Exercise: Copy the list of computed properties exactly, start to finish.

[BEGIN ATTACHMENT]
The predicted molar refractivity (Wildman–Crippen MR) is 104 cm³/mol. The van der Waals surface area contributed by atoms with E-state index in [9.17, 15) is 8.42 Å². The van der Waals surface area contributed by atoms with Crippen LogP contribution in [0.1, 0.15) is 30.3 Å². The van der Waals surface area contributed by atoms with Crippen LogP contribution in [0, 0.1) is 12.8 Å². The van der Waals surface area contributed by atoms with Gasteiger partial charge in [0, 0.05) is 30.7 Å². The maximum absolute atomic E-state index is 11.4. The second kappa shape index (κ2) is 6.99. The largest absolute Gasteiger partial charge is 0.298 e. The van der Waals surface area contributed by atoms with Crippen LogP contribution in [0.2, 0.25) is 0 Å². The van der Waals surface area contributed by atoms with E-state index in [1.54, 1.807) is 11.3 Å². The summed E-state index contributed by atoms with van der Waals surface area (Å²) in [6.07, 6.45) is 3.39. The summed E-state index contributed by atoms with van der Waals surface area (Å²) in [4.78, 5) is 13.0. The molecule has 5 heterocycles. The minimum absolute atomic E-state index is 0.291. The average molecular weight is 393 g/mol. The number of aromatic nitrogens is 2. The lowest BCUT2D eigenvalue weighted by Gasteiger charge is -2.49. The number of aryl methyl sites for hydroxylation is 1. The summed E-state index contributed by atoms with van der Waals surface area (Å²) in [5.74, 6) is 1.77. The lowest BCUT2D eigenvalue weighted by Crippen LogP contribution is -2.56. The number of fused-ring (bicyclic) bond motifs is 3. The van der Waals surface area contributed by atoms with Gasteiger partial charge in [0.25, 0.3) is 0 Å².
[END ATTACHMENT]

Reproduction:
The predicted molar refractivity (Wildman–Crippen MR) is 104 cm³/mol. The van der Waals surface area contributed by atoms with E-state index in [9.17, 15) is 8.42 Å². The van der Waals surface area contributed by atoms with Crippen LogP contribution in [0.1, 0.15) is 30.3 Å². The van der Waals surface area contributed by atoms with Crippen LogP contribution in [0, 0.1) is 12.8 Å². The van der Waals surface area contributed by atoms with Gasteiger partial charge in [0, 0.05) is 30.7 Å². The maximum absolute atomic E-state index is 11.4. The second kappa shape index (κ2) is 6.99. The largest absolute Gasteiger partial charge is 0.298 e. The van der Waals surface area contributed by atoms with Crippen LogP contribution in [0.2, 0.25) is 0 Å². The van der Waals surface area contributed by atoms with E-state index in [1.54, 1.807) is 11.3 Å². The summed E-state index contributed by atoms with van der Waals surface area (Å²) in [6.07, 6.45) is 3.39. The summed E-state index contributed by atoms with van der Waals surface area (Å²) in [4.78, 5) is 13.0. The molecule has 5 heterocycles. The minimum absolute atomic E-state index is 0.291. The average molecular weight is 393 g/mol. The number of aromatic nitrogens is 2. The lowest BCUT2D eigenvalue weighted by Gasteiger charge is -2.49. The number of aryl methyl sites for hydroxylation is 1. The summed E-state index contributed by atoms with van der Waals surface area (Å²) in [5.74, 6) is 1.77. The lowest BCUT2D eigenvalue weighted by Crippen LogP contribution is -2.56. The number of fused-ring (bicyclic) bond motifs is 3. The van der Waals surface area contributed by atoms with Gasteiger partial charge in [0.25, 0.3) is 0 Å².